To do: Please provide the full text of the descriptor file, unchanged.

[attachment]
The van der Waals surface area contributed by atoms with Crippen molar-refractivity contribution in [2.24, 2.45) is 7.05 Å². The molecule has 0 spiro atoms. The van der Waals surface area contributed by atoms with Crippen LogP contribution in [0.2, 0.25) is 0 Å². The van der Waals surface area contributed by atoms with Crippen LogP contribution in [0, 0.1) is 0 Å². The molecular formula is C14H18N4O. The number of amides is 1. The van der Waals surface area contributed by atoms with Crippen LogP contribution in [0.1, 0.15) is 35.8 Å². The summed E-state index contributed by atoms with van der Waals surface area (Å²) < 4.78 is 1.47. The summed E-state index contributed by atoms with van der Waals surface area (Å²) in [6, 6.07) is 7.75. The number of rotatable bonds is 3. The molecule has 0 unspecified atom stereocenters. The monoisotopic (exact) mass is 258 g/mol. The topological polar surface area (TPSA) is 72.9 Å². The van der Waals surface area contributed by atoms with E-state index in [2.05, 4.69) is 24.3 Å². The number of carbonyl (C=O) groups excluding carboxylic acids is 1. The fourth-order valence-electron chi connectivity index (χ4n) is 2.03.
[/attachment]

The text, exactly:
The van der Waals surface area contributed by atoms with Crippen molar-refractivity contribution in [2.24, 2.45) is 7.05 Å². The molecule has 0 spiro atoms. The van der Waals surface area contributed by atoms with Crippen LogP contribution in [0.2, 0.25) is 0 Å². The van der Waals surface area contributed by atoms with Crippen LogP contribution in [0, 0.1) is 0 Å². The molecular formula is C14H18N4O. The number of amides is 1. The van der Waals surface area contributed by atoms with Crippen LogP contribution in [0.1, 0.15) is 35.8 Å². The summed E-state index contributed by atoms with van der Waals surface area (Å²) < 4.78 is 1.47. The summed E-state index contributed by atoms with van der Waals surface area (Å²) in [6, 6.07) is 7.75. The number of rotatable bonds is 3. The molecule has 0 unspecified atom stereocenters. The monoisotopic (exact) mass is 258 g/mol. The topological polar surface area (TPSA) is 72.9 Å². The van der Waals surface area contributed by atoms with E-state index in [2.05, 4.69) is 24.3 Å². The number of carbonyl (C=O) groups excluding carboxylic acids is 1. The fourth-order valence-electron chi connectivity index (χ4n) is 2.03.